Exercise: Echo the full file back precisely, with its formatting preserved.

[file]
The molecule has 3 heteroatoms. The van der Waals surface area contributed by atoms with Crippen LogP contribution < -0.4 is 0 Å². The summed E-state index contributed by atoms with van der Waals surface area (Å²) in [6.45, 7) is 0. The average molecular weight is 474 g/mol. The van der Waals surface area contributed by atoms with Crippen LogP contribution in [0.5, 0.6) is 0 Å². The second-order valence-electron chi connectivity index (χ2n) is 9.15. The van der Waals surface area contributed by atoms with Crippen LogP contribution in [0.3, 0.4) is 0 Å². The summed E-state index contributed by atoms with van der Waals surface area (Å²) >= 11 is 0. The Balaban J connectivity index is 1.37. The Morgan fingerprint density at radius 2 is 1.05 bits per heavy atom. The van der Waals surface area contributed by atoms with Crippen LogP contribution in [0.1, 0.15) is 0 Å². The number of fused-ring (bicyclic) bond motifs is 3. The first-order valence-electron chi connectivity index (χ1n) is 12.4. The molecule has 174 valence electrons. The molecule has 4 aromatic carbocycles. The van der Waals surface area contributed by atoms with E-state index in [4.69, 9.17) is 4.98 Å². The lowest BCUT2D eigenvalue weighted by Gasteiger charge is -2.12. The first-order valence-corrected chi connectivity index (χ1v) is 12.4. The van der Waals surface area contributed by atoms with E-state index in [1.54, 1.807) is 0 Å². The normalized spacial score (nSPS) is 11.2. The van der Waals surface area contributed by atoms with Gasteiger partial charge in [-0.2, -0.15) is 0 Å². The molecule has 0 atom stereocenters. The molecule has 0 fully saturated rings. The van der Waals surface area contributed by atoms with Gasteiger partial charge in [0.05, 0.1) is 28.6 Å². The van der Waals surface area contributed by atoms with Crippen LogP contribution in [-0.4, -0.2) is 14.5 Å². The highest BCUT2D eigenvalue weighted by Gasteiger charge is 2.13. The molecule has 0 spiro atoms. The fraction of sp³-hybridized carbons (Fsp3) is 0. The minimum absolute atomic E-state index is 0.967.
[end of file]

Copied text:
The molecule has 3 heteroatoms. The van der Waals surface area contributed by atoms with Crippen LogP contribution < -0.4 is 0 Å². The summed E-state index contributed by atoms with van der Waals surface area (Å²) in [6.45, 7) is 0. The average molecular weight is 474 g/mol. The van der Waals surface area contributed by atoms with Crippen LogP contribution in [0.5, 0.6) is 0 Å². The second-order valence-electron chi connectivity index (χ2n) is 9.15. The van der Waals surface area contributed by atoms with Crippen LogP contribution in [0.3, 0.4) is 0 Å². The summed E-state index contributed by atoms with van der Waals surface area (Å²) >= 11 is 0. The Balaban J connectivity index is 1.37. The Morgan fingerprint density at radius 2 is 1.05 bits per heavy atom. The van der Waals surface area contributed by atoms with Crippen LogP contribution in [0.1, 0.15) is 0 Å². The number of fused-ring (bicyclic) bond motifs is 3. The first-order valence-electron chi connectivity index (χ1n) is 12.4. The molecule has 174 valence electrons. The molecule has 4 aromatic carbocycles. The van der Waals surface area contributed by atoms with E-state index in [4.69, 9.17) is 4.98 Å². The lowest BCUT2D eigenvalue weighted by Gasteiger charge is -2.12. The first-order valence-corrected chi connectivity index (χ1v) is 12.4. The van der Waals surface area contributed by atoms with E-state index in [1.54, 1.807) is 0 Å². The normalized spacial score (nSPS) is 11.2. The van der Waals surface area contributed by atoms with Gasteiger partial charge in [-0.2, -0.15) is 0 Å². The molecule has 0 atom stereocenters. The molecule has 0 fully saturated rings. The van der Waals surface area contributed by atoms with Gasteiger partial charge in [0.05, 0.1) is 28.6 Å². The van der Waals surface area contributed by atoms with Crippen LogP contribution in [-0.4, -0.2) is 14.5 Å². The highest BCUT2D eigenvalue weighted by Gasteiger charge is 2.13. The molecule has 0 spiro atoms. The fraction of sp³-hybridized carbons (Fsp3) is 0. The minimum absolute atomic E-state index is 0.967.